The best of Samoans at the worst of times

This much cannot be denied. The response from Samoans to the measles crisis is nothing short of remarkable.

While Samoa’s international partners and donor countries have all responded positively and passionately to Samoa’s hour of need, the effort has been matched if not bettered by Samoans in Samoa and all over the world, who have stepped forward to do whatever they can to help.

From the moment this measles epidemic started dominating the news up until now, Samoans in Samoa and all over the world have been mobilising themselves, their communities wherever they are to help.

It’s impossible to mention every individual effort that has been and continues to be made in this column.

What we can say is that from Samoan sports stars who have used their pulling power, community leaders to ordinary Samoans, no one has been sitting around.

This is perhaps one of the most extraordinary and heartwarming aspects about what has been happening.

It speaks volumes about the kind of people we are. While we disagree on a few things here and there, when it comes to matters of the heart such as what is happening in Samoa today, we put everything aside and we come together for the sake of our families and our country.

This is what defines us as Samoans. This is what makes us unique, it sets us apart from the rest. It is the fact that no matter where a Samoan resides in the world, they open their window to look towards Apia.

And where, when they are needed, they rise up and find the best of themselves to help. We have seen this generosity, loving-kindness being displayed so affectionately time and time again.

As a country vulnerable to natural disasters, we are used to responding to Mother Nature’s wrath. And every time we have seen Samoans rise to the occasion with love, passion and pride.

The response to the measles crisis has been no exception.

Not a day goes by without a donation of some sort being made to the National Emergency Operation Centre (N.E.O.C.), health officials or directly to the families of the victims.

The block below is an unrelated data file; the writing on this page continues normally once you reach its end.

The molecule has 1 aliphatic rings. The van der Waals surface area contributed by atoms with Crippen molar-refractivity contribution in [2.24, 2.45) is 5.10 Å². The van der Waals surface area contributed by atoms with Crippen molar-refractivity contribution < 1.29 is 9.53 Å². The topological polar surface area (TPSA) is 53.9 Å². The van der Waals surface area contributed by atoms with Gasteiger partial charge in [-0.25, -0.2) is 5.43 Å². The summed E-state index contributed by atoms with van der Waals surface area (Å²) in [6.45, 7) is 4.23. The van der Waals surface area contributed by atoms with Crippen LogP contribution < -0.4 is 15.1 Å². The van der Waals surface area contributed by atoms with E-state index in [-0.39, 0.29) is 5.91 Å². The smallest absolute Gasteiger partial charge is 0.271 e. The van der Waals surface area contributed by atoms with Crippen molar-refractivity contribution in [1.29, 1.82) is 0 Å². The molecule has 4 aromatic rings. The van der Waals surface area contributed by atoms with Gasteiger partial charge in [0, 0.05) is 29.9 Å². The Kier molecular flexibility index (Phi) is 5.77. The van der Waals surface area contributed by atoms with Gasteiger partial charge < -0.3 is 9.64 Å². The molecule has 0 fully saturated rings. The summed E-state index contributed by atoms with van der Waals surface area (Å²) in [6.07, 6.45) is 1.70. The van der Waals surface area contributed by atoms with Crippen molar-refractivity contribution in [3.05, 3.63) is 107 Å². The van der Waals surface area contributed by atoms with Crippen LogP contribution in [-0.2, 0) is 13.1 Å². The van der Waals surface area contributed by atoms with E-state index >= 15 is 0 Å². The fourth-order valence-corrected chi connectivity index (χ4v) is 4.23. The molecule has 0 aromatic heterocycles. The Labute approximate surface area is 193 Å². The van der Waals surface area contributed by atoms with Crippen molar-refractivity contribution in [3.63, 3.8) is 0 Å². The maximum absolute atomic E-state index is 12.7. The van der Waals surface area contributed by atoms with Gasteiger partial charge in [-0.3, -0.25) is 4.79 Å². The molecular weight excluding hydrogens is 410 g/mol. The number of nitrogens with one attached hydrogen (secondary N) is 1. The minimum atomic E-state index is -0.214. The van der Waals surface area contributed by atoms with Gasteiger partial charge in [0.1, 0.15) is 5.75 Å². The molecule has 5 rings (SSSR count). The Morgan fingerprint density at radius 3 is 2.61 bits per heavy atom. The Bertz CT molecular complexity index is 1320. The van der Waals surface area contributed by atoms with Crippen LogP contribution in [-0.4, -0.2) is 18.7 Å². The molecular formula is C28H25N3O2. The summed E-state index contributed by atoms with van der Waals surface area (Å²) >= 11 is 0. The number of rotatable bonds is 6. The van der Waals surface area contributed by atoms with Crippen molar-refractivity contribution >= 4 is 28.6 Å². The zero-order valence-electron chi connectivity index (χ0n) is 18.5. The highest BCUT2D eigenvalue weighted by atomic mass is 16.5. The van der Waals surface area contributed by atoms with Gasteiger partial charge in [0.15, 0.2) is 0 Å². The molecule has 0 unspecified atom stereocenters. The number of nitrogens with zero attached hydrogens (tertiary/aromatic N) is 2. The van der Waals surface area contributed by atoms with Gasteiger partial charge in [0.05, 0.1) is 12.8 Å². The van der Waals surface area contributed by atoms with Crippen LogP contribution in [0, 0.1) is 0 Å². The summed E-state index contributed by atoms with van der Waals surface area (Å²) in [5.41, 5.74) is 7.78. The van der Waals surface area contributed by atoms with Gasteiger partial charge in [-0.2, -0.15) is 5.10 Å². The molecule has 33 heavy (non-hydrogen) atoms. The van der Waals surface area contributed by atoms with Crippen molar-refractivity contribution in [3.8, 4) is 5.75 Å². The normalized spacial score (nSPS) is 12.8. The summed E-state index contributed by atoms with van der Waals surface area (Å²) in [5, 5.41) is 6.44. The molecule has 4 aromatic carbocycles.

From groups, churches, businesses down to the ordinary Samoan who has turned up to cut onions and cabbages to serve soup for patients and health workers, we have seen the best of humankind in these troubled times. It’s wonderfully inspiring; it’s the stuff that keeps us going, even though we don’t feel like going anymore.

The death toll, which now stands at 71, is devastating. Many questions remain unanswered about how this was allowed to happen.

But in times like this when we are grasping at straws to try and find something uplifting and positive as an anchor, sometimes we don’t need to look far. All we have to do is look at our own people, look at ourselves.

It must be said that Samoans should be proud of the way they have responded. From health workers, fundraisers to everyone, take a bow. You have shown the best of Samoa at the worst of times.

Look at the effort that has been made to mobilise 40 Samoan doctors who will work in Samoa from next week until March next year to help. This is astonishing; it is probably the first time this has been done.  

The women behind the initiative are Associate Professor Sopoaga and Leota Dr. Lisi Petaia, the President, Pacific Islands Mental Health Professionals Association NZ. Associate Professor Sopoaga summed it up beautifully.

 “For now, the priority is for acute care and for clinicians from outside Samoa to relieve their local colleagues so they can rest and be with their family and loved ones around the Christmas period,” she said.  “We are all in this together.”

Indeed we are. On the front page of the newspaper you are reading, one of the most influential Samoans in former world heavyweight champion, Lupesoliai Joseph Parker, has returned to help.

“A lot of people have stayed away, cancelled their flights…, but I don’t see it as a big problem, and that’s why I’m here with my family and my kids," he said.

“We feel it’s important to come back at this time and to show our support. It’s very sad, but we’re here to show our support. It’s not a scary place to come to, just because there’s measles doesn’t mean it’s a red zone."

Lupesoliai’s message to the world could not have come at a better time.

On top of the tragedy of measles, tourism, businesses and the economy of this country is in for an extremely tough time. The losses have already been estimated to be in the millions. In cannot get any worse than that.

This is why the heartfelt and passionate response from Samoans – wherever they are – is so critical. We want to say thank you. Fa’afetai, fa’afetai, fa’afetai tele lava!

Now the only one we haven’t heard from is perhaps the most influential Samoan there is on the global stage. Imagine if Seiuli Dwayne Johnson were to begin a campaign to help Samoa. With his pulling power, he can sure move mountains.

Have a safe Thursday Samoa, God bless!






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